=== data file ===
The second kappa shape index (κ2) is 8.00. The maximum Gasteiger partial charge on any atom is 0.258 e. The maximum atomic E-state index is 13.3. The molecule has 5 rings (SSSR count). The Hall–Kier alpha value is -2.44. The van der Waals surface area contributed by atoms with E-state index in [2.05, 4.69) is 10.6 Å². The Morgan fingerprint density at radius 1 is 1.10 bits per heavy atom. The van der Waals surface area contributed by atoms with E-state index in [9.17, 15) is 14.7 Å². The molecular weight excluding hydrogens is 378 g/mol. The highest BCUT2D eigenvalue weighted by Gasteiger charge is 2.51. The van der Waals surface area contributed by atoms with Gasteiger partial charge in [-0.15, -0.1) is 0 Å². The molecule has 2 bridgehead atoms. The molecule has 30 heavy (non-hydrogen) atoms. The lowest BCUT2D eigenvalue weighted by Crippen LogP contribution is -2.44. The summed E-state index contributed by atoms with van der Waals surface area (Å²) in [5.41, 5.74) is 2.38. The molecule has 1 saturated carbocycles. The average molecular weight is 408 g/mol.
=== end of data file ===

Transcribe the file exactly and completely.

The second kappa shape index (κ2) is 8.00. The maximum Gasteiger partial charge on any atom is 0.258 e. The maximum atomic E-state index is 13.3. The molecule has 5 rings (SSSR count). The Hall–Kier alpha value is -2.44. The van der Waals surface area contributed by atoms with E-state index in [2.05, 4.69) is 10.6 Å². The Morgan fingerprint density at radius 1 is 1.10 bits per heavy atom. The van der Waals surface area contributed by atoms with E-state index in [9.17, 15) is 14.7 Å². The molecular weight excluding hydrogens is 378 g/mol. The highest BCUT2D eigenvalue weighted by Gasteiger charge is 2.51. The van der Waals surface area contributed by atoms with Gasteiger partial charge in [-0.15, -0.1) is 0 Å². The molecule has 2 bridgehead atoms. The molecule has 30 heavy (non-hydrogen) atoms. The lowest BCUT2D eigenvalue weighted by Crippen LogP contribution is -2.44. The summed E-state index contributed by atoms with van der Waals surface area (Å²) in [5.41, 5.74) is 2.38. The molecule has 1 saturated carbocycles. The average molecular weight is 408 g/mol.